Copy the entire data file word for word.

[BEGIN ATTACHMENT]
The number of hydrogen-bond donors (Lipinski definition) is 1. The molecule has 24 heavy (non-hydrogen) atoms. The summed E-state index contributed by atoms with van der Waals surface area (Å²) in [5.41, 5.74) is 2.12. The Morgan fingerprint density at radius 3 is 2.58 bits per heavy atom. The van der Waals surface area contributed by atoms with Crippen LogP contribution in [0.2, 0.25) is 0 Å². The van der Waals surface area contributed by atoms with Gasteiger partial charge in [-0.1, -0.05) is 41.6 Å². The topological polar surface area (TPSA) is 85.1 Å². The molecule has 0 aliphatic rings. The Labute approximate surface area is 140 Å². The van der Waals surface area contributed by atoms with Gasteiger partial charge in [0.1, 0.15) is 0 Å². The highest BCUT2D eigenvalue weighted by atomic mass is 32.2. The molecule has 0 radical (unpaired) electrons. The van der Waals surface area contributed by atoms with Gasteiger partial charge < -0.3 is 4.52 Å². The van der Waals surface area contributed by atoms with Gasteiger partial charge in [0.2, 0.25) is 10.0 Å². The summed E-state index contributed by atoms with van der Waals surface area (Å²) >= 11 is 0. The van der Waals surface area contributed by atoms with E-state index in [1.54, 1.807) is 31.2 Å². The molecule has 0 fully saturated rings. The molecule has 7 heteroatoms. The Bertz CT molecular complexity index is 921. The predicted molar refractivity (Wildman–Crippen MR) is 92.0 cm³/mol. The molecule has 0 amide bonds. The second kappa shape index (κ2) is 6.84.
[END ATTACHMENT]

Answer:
The number of hydrogen-bond donors (Lipinski definition) is 1. The molecule has 24 heavy (non-hydrogen) atoms. The summed E-state index contributed by atoms with van der Waals surface area (Å²) in [5.41, 5.74) is 2.12. The Morgan fingerprint density at radius 3 is 2.58 bits per heavy atom. The van der Waals surface area contributed by atoms with Crippen LogP contribution in [0.2, 0.25) is 0 Å². The van der Waals surface area contributed by atoms with Gasteiger partial charge in [-0.1, -0.05) is 41.6 Å². The topological polar surface area (TPSA) is 85.1 Å². The molecule has 0 aliphatic rings. The Labute approximate surface area is 140 Å². The van der Waals surface area contributed by atoms with Gasteiger partial charge in [0.1, 0.15) is 0 Å². The highest BCUT2D eigenvalue weighted by atomic mass is 32.2. The molecule has 0 radical (unpaired) electrons. The van der Waals surface area contributed by atoms with Gasteiger partial charge < -0.3 is 4.52 Å². The van der Waals surface area contributed by atoms with Gasteiger partial charge in [0.2, 0.25) is 10.0 Å². The summed E-state index contributed by atoms with van der Waals surface area (Å²) >= 11 is 0. The van der Waals surface area contributed by atoms with E-state index in [1.54, 1.807) is 31.2 Å². The molecule has 0 fully saturated rings. The molecule has 7 heteroatoms. The Bertz CT molecular complexity index is 921. The predicted molar refractivity (Wildman–Crippen MR) is 92.0 cm³/mol. The molecule has 0 amide bonds. The second kappa shape index (κ2) is 6.84.